Psa 78:7 so that they should set their hope in God and not forget the works of God, but keep his commandments;
    Psa 78:8 and that they should not be like their fathers, a stubborn and rebellious generation, a generation whose heart was not steadfast, whose spirit was not faithful to God.

    As a father with two boys, 16 and 13, besides daily Life with God through Jesus Christ, my heart is that they too will have the LAW ESTABLISHED in their spirits that they too might see:::>

    Rom 3:28 For we hold that one is justified by faith apart from works of the law.
    Rom 3:29 Or is God the God of Jews only? Is he not the God of Gentiles also? Yes, of Gentiles also,
    Rom 3:30 since God is one. He will justify the circumcised by faith and the uncircumcised through faith.
    Rom 3:31 Do we then overthrow the law by this faith? By no means! On the contrary, we uphold the law.

    michael, a father desiring the GODLY GENERATIONS TO COME FORTH!

    I believe it is a mistake to think decent lyrics justify (no pun intended) music associated with "perverted lyrics and ungodliness in excess". Music is a medium intended to carry a message. The beat, harmony, rhythmn,etc. all work together to appeal to the various base emotions in people.

    It is the postmodern mind that believes we can "contextualize" the gospel in the current ungodly culture and make it "relevant" to ungodly people. Conversely, the Scriputres speak to bringing our best before God, our firstfruits. Is hip-hip music really the best we have to offer? You can put good wine in a rotten wineskin, but you'll end up with vinegar.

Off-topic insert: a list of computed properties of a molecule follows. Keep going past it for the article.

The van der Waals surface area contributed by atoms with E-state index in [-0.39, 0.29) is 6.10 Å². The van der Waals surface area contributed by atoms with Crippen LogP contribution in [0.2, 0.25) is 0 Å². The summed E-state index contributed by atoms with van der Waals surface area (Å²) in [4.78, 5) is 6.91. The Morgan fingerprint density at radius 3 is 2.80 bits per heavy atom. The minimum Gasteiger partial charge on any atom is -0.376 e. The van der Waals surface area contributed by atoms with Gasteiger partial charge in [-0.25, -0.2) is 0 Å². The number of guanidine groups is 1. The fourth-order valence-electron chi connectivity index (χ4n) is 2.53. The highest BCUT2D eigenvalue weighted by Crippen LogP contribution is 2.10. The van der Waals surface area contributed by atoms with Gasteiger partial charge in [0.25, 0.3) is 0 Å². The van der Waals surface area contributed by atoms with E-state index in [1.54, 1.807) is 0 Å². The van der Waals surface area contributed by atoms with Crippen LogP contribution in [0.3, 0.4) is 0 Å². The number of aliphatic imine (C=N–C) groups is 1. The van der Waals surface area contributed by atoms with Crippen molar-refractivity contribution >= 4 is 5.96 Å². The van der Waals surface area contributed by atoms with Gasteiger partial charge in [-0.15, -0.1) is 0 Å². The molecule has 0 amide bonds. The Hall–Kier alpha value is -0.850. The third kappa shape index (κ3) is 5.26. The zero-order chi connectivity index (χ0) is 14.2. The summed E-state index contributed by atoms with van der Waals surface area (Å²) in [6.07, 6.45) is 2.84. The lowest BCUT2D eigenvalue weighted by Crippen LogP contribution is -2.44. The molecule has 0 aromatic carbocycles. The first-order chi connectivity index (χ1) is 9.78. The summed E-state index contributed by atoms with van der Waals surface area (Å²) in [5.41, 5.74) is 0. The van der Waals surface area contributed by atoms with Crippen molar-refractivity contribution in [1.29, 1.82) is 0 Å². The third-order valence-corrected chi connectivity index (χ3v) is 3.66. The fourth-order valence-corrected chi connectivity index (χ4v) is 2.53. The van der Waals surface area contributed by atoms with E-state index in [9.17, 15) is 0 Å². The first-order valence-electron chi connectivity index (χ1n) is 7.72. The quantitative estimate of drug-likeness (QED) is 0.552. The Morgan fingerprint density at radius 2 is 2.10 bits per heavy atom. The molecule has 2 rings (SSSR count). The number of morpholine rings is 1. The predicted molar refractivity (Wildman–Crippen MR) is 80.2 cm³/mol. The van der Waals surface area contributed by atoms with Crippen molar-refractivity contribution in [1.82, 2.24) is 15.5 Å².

Mr. McCrory,

    Regarding contextualization...

    What about 1 Corinthians 9:19-23?

    That substantial numbers of "postmodern" individuals wrongly water down the Gospel is no argument against the legitimacy of contextualization. There is a way to carry the message of Christ clearly and culturally--while retaining its full integrity.

    While the Cross will forever remain a stumbling block to any culture, we are not thereby permitted to become cultural ostriches or elitists. While we should never tamper with the offending content of the Gospel, we should labor hard to remove unnecessary cultural and communicative barriers.

    Umm... David McCrory, what you have said is either racist or ignorant. Who are you to decide which culture, or genre of music is Godly or "the best", and which is not? I remember Jesus qualifying true worship by "Spirit & Truth", not genre. What is your standard for "the best", or a "Godly" genre? There are ungodly hymns, there is ungodly classical music, there are ungodly praise songs, there is ungodly accapella music. If one certain culture or genre is more godly than another, I'd be interested to know which one it is as well as well as your Biblical support for such an idea.

    Shai Linne's album is great, and its content, as well as style are both a source of worship for me.

    I've prayed that I have responded in a proper manner.

    God Bless!

    It strikes me as odd how people always use secular rap to form an opinion on rap itself. What if people did the same with all other genres ? We'd have no music. The TV and radio are used to convey messages of perversion and corruption. Do we knock those ? Nope. Movies are also used as tools of corruption. Do we knock those ? Nope.

    Why not just let God work and use what He uses to reach a generation ? They didn't even have music like we have today in the Bible days, so are we ALL wrong ?